It was my dad who suggested the book. I was in Cleveland, and my parents were just watching me fall apart—separately, because they’re divorced—and I was a mess; the backlash of that article almost killed me. It’s hard for anyone to be very publicly internet-shamed, and I was already in such a pit of self-loathing, and it was just not good. My dad was like, “Seems like this will be your next book,” and I was sitting on his couch and thought, “He’s so right.” I knew there was so much to say about trauma, and at the time I didn’t know the half of it, just that there was so much that wasn’t discussed. We only cover trauma in depressing soldier stories, which are so important, but not the end of the story.

But still, I meant to write the book about other people and have myself in the background.

When did it shift? As you were writing?

My agent, actually. I wrote the proposal for the book and she was like, “This blows.” She pointed out that lots of people do write about other people’s trauma, and those books are really good and really vital, but I apparently was not doing a good job at that. There was no reason for me not to speak from my own experience, when it was the one I had the most experience with, obviously. And this version had more of a narrative: a beginning, middle and end.

Right. The clock starts ticking at the beginning, you see a gun that might go off, et cetera—it’s got all those traditional narrative frames in place. I read it like, “Are they going to stay together?? Is she going to be okay???”

Yes. And the people telling me to put myself at the center were right. I don’t mean to say I was forced to do it this way, either. I was just scared of it for a hundred obvious reasons. This was the better way, probably the more impactful way. But scarier, for me.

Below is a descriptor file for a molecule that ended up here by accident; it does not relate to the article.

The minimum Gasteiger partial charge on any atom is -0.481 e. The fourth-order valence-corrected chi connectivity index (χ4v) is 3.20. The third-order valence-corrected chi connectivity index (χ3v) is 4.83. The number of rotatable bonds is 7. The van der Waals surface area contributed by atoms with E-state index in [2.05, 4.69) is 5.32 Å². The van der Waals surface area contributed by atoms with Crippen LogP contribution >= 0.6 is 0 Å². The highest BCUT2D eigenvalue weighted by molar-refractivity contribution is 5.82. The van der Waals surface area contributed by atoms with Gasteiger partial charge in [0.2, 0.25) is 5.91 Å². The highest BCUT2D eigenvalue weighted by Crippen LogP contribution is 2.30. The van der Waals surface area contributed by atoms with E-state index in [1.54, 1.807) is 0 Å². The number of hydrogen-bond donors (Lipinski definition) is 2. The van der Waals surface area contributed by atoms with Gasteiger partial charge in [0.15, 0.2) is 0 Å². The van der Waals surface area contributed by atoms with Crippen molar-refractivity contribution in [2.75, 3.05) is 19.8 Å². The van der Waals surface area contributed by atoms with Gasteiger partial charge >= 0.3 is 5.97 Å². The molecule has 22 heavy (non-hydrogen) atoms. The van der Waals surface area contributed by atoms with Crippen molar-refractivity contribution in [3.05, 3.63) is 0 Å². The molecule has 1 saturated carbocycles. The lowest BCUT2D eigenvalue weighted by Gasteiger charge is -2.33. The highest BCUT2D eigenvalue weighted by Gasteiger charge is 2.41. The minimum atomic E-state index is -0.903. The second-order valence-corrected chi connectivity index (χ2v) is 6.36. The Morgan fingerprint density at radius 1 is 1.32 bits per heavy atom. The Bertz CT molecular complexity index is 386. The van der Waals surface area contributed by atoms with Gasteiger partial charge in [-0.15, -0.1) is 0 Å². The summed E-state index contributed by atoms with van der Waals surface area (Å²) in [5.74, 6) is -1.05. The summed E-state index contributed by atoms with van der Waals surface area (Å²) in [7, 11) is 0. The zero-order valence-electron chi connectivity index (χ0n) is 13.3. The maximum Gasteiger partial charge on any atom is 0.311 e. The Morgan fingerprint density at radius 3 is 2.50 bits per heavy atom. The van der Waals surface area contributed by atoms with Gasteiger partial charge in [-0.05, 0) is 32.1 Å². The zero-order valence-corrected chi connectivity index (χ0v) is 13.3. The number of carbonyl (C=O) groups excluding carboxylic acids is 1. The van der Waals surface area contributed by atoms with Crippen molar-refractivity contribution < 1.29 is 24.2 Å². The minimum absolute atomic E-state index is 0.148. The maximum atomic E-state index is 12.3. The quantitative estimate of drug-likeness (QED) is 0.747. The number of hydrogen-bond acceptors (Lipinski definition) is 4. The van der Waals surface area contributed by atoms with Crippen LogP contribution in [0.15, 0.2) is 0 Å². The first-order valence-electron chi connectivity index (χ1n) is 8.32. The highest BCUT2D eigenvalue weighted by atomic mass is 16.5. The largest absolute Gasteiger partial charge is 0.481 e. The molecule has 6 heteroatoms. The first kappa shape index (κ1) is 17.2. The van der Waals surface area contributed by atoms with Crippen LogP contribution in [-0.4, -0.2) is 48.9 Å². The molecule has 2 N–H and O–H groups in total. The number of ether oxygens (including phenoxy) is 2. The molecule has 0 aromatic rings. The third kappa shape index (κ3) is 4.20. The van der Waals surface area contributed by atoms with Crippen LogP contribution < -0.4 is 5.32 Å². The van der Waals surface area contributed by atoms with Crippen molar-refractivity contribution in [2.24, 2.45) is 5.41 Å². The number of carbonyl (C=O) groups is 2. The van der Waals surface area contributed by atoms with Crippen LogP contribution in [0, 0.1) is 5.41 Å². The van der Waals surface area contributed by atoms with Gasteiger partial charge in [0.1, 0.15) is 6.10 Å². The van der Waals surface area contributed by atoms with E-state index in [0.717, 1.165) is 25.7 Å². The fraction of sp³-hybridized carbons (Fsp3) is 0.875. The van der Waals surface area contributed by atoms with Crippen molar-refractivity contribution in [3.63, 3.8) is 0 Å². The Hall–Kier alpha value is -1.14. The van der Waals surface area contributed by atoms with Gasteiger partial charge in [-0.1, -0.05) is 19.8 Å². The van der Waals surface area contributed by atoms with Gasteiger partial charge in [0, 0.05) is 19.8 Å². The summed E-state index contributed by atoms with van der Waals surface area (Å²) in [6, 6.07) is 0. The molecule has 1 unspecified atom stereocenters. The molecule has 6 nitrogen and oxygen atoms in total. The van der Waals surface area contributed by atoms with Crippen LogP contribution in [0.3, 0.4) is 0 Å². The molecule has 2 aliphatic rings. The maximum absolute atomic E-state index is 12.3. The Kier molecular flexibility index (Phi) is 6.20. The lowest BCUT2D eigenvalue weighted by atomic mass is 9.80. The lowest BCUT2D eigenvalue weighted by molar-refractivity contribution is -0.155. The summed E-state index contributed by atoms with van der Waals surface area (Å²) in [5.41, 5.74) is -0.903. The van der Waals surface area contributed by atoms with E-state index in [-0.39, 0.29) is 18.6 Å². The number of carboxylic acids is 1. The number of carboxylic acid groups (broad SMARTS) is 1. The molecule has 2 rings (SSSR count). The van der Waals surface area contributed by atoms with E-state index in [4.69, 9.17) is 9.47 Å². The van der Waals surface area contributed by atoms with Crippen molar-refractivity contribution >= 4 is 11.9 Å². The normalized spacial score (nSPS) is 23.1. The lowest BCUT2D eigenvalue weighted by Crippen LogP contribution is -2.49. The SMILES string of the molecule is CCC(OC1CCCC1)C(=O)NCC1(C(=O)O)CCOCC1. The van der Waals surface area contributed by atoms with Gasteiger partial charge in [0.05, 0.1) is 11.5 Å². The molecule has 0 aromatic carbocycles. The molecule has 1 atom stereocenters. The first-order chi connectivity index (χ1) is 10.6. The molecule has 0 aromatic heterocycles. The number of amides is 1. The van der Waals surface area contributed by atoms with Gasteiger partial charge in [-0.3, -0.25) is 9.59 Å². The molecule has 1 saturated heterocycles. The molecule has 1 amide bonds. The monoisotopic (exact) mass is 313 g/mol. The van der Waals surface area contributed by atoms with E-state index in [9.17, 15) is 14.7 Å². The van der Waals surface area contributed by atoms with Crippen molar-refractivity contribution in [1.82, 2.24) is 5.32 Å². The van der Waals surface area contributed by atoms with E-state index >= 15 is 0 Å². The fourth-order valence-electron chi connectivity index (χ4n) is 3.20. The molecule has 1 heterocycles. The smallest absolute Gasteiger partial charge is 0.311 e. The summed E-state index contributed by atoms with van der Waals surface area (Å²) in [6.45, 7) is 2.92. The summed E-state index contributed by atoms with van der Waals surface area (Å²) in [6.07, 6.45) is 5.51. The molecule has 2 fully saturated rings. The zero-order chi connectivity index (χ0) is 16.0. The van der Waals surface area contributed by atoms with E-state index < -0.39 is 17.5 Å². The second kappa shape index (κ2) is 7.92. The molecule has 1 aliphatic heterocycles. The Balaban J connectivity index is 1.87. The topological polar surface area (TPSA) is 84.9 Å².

Yeah, I bet it was weird, as a journalist, to turn the lens around—especially after having only really done so once, with an article that provoked such a backlash.

There were so many times when I was writing when I was like, “Is this a horrible idea?” I knew why I was doing it, but that didn’t mean it was smart to be doing it.

And you address the backlash a lot in the book, quote your criticisms. At the time I wasn’t aware of it—but now, working at Jezebel, I can understand how out-of-control the “dialogue” must have felt for you; the sheer volume of discussions about very large ideas that can be centered on one first-person story. I’m wondering if you wrote this book being prepared for another backlash?

Yeah, totally. I had many conversations when I was talking to my husband, having a mental health pow-wow, assessing whether I was in a position to handle it. It’s hard to brace yourself for this kind of thing. You can’t anticipate exactly how it’s going to go, or if it’s going to happen. And I generally don’t live my life worrying about that, because I’m lucky enough not to have to. I’m not Lindy West, I don’t work at Jezebel, I don’t know how people deal with this every day.